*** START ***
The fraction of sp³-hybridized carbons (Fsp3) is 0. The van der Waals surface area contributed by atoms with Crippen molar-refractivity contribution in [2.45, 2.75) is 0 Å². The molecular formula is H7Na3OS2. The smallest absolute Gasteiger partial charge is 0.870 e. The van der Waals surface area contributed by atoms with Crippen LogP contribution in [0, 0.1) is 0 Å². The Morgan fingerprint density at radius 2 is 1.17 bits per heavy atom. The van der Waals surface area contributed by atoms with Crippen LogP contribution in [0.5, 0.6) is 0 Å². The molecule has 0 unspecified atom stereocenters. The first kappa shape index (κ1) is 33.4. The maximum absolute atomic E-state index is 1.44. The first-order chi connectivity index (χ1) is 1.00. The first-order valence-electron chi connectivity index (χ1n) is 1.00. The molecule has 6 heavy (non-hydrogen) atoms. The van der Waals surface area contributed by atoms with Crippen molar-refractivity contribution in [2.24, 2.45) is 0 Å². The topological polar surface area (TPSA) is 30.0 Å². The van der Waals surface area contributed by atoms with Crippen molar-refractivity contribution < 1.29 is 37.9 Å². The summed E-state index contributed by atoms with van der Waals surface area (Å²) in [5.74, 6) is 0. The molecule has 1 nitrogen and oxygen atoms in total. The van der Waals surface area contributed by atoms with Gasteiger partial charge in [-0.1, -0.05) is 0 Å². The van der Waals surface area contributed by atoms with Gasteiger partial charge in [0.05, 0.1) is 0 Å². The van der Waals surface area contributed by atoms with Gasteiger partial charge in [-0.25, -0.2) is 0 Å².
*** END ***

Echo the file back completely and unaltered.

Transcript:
The fraction of sp³-hybridized carbons (Fsp3) is 0. The van der Waals surface area contributed by atoms with Crippen molar-refractivity contribution in [2.45, 2.75) is 0 Å². The molecular formula is H7Na3OS2. The smallest absolute Gasteiger partial charge is 0.870 e. The van der Waals surface area contributed by atoms with Crippen LogP contribution in [0, 0.1) is 0 Å². The Morgan fingerprint density at radius 2 is 1.17 bits per heavy atom. The van der Waals surface area contributed by atoms with Crippen LogP contribution in [0.5, 0.6) is 0 Å². The molecule has 0 unspecified atom stereocenters. The first kappa shape index (κ1) is 33.4. The maximum absolute atomic E-state index is 1.44. The first-order chi connectivity index (χ1) is 1.00. The first-order valence-electron chi connectivity index (χ1n) is 1.00. The molecule has 6 heavy (non-hydrogen) atoms. The van der Waals surface area contributed by atoms with Crippen molar-refractivity contribution in [2.24, 2.45) is 0 Å². The topological polar surface area (TPSA) is 30.0 Å². The van der Waals surface area contributed by atoms with Crippen molar-refractivity contribution < 1.29 is 37.9 Å². The summed E-state index contributed by atoms with van der Waals surface area (Å²) in [5.74, 6) is 0. The molecule has 1 nitrogen and oxygen atoms in total. The van der Waals surface area contributed by atoms with Gasteiger partial charge in [-0.1, -0.05) is 0 Å². The van der Waals surface area contributed by atoms with Gasteiger partial charge in [0.05, 0.1) is 0 Å². The van der Waals surface area contributed by atoms with Gasteiger partial charge in [-0.25, -0.2) is 0 Å².